It is further contended for the government that, even upon their own theory, the importers' testimony is not sufficient to warrant a decision in their favor. Even under the Loeb Case it is not necessary for the Board of three General Appraisers to have all the importations before them; samples will equally well answer the purpose. No doubt, samples of the actual goods covered by the invoice are preferable, but it may very well be that samples which can be shown to be accurate representatives of the importations would answer the purpose. Such seems to be the importers' own view of the situation, for their protest asserts that they offered to "produce adequate samples,” and the proof indicates that this meant, not invoice samples, but stock samples. The evidence of such offer and rejection, however, is quite unsatisfactory. Apparently no such offer was made to the “Board” nor to all three General Appraisers, but only to one of them. Other alleged defects in proof are pointed out by counsel for the government; but fortunately we need not dispose of the cause on any such technical objections as these. It may be conceded, for the purposes of this appeal, that the reappraisement of the single General Appraiser and the review thereof by the board of three were void for jurisdictional defects. What is the result? The answer will be found in the act itself. Section 13 provides that the appraiser shall revise and correct the reports of the assistant appraisers as he may judge proper, and the appraiser shall report to the collector his decision as to the value of the merchandise appraised. The decision of the appraiser, or of the General Appraiser in cases of reappraisement, shall be final and conclusive as to the dutiable value against all parties interested therein, unless it is overruled by a decision of a majority of the board of three upon examination of the case submitted to them. Section 2906, U. S. Rev. St. [U. S. Comp. St. 1901, p. 1923], provides that the appraised value shall be considered the value upon which duty shall be assessed. The importer is of course entitled to a reappraisement if he gives notice of dissatisfaction; if that is denied him by refusal of the General Appraiser to act at all, or to comply with jurisdictional requirements, the importer may have appropriate remedy to obtain such reappraisement. But until there is such a reappraisement as will take the place of an original valid and proper appraisement, it is difficult to understand upon what theory it can be vacated and set aside; certainly the mere filing of notice of dissatisfaction does not accomplish that result. The interests of the importer are provided for by various provisions as to the manner in which the local appraiser shall discharge his functions. U. S. Rev. St. $$ 2614, 2615, 2901, 2931, 2950 [U. S. Comp. St. 1901, pp. 1804, 1805, 1921, 1931, 1940], Customs Administrative Act July 10, 1890, c. 407, § 10, 19, 26 Stat. 136, 139 [U. S. Comp. St. 1901, pp. 1922, 1924), and for failure to conform to them his appraisement may in a proper case be set aside by the court. Greely v. Burgess, 18 How. 413, 15 L. Ed. 455; Oelbermann v. Merritt, 123 U. S. 356, 8 Sup. Ct. 151, 31 L. Ed. 164. But there must be some proof made of a failure to conform to the requirements of the statute.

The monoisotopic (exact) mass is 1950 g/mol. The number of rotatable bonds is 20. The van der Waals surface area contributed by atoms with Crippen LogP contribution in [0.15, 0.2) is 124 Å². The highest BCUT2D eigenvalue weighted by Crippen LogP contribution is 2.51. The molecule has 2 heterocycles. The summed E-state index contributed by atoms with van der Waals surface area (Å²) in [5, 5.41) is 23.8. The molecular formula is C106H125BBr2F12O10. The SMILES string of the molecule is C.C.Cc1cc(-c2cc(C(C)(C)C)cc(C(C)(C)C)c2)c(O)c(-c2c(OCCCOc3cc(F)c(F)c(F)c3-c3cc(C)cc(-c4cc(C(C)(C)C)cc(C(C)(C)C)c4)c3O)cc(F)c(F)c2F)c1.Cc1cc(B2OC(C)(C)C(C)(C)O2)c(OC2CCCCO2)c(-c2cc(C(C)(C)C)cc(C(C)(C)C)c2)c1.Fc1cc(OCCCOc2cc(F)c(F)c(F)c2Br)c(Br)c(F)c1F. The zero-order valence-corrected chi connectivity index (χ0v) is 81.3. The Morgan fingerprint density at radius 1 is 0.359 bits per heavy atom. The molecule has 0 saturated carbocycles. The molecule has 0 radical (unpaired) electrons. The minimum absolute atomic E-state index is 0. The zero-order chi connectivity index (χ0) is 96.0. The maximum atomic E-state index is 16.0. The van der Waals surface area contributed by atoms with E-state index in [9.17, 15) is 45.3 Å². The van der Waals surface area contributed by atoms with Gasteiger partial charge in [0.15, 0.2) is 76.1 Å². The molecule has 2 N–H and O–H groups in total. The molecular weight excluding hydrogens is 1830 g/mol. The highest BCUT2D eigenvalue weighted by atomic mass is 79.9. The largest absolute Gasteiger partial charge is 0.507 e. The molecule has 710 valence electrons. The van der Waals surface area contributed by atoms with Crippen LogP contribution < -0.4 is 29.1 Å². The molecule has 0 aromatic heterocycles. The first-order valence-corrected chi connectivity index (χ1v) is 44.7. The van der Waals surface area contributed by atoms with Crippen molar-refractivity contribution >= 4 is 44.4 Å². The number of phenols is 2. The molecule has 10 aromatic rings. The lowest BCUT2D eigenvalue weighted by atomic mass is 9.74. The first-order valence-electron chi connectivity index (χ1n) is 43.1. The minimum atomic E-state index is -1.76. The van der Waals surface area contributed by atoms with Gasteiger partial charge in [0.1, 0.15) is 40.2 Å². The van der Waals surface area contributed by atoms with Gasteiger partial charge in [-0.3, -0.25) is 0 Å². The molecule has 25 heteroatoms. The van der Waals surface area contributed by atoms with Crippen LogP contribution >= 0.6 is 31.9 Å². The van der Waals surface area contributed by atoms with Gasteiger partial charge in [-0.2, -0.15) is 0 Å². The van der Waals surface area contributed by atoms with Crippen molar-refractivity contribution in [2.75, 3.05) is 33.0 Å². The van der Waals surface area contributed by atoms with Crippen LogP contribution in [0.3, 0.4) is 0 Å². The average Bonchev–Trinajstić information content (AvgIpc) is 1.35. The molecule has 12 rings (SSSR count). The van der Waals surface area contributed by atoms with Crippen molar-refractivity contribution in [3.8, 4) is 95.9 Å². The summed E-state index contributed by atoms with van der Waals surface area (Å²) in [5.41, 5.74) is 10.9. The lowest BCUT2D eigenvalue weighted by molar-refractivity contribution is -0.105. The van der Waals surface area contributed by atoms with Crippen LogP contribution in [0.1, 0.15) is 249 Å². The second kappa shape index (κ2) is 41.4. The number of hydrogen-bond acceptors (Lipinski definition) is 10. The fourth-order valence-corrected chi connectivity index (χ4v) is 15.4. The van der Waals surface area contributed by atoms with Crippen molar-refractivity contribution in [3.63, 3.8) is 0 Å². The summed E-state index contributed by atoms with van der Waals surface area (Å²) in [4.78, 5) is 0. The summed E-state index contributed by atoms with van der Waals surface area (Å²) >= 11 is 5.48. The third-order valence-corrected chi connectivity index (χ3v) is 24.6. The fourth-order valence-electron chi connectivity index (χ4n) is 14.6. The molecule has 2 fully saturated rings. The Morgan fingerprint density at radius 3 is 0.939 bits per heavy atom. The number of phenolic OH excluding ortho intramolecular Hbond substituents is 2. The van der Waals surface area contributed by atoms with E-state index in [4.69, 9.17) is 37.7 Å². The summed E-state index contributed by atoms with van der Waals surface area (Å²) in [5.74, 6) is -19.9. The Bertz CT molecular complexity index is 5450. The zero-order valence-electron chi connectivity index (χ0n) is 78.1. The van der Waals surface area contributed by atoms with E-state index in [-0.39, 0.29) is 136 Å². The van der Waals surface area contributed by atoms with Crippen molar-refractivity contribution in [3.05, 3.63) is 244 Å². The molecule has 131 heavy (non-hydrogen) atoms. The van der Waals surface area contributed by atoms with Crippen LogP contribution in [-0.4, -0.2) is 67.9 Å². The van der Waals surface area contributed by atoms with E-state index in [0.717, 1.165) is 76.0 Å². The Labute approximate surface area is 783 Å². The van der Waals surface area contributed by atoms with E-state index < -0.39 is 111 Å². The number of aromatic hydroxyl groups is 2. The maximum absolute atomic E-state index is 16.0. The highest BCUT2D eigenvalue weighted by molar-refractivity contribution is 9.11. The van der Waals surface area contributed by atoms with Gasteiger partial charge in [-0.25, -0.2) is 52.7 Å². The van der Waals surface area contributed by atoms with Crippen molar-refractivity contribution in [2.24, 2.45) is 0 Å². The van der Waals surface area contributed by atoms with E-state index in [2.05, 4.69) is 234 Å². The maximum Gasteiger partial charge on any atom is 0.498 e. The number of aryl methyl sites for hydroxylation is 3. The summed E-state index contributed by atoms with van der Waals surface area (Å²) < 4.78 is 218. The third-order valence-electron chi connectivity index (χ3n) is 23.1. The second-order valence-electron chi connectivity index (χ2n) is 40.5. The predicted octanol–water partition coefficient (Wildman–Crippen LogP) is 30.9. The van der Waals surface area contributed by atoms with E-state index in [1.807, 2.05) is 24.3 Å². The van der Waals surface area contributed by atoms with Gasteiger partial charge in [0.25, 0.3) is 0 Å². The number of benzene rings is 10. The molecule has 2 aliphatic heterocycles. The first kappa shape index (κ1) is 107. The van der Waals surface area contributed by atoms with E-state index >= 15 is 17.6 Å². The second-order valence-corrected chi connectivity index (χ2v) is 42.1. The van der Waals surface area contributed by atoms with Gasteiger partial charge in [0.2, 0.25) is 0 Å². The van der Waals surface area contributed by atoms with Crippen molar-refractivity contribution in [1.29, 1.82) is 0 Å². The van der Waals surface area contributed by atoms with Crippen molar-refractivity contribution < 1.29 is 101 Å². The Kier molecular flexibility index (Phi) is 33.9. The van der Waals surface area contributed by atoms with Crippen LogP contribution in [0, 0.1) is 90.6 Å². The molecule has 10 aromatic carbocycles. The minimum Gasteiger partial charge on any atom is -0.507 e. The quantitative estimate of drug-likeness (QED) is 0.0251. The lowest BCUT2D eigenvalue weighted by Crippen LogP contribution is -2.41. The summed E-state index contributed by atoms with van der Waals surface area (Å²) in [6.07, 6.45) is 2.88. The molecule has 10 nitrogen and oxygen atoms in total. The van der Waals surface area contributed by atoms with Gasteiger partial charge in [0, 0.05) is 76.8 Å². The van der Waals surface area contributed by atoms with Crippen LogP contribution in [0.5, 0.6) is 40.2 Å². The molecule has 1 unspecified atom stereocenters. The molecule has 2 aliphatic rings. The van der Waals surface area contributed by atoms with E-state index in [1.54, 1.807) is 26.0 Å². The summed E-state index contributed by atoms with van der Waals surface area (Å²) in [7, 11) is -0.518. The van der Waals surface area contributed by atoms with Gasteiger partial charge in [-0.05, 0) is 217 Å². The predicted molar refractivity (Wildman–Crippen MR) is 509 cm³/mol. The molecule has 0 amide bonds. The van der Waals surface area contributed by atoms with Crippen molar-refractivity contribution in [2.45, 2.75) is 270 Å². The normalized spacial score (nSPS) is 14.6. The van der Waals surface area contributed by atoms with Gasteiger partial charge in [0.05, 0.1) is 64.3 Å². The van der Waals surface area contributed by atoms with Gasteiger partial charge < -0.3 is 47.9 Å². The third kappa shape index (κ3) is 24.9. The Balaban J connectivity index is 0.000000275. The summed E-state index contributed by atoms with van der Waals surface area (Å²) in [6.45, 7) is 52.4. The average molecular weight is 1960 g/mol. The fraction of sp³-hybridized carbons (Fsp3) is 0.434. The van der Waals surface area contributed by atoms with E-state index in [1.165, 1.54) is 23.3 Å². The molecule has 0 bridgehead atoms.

In the case at bar we start with an appraisement by the local appraiser, and the presumption that he, a public officer, performed his statutory duties. There is not a scintilla of evidence to show the contrary. For aught that appears, he may have had before him samples of every variety of dolls covered by the invoices; some taken from the public storecases, and the others furnished by the importers themselves, or by the persons to whom they had sold and delivered the cases not sent to public store. Moreover, the importers do not attack the validity of the appraisement by the local appraiser; no reference to it, directly or indirectly, is found in the protest. Under these circumstances, we must hold that such appraisement is valid, and that the collector was not in error when he based his assessment for duties thereon.
The decision of the Circuit Court is reversed, and the collector's action approved.
NORTH AMERICAN TRANSPORTATION & TRADING CO. V. SAMUELS.
(Circuit Court of Appeals, Ninth Circuit. June 20, 1906.)
EVIDENCE-WRITTEN CONTRACT—EXPLANATION BY PAROL.
A written contract provided for the sale of all the seller's merchandise at Nome, Alaska, except liquors, cigars, tobacco, and lumber, but contained no stipulation as to the character and quantity of the merchandise to be delivered, nor as to the sales to be made between the execution of the contract and the date specified for delivery. It had been orally agreed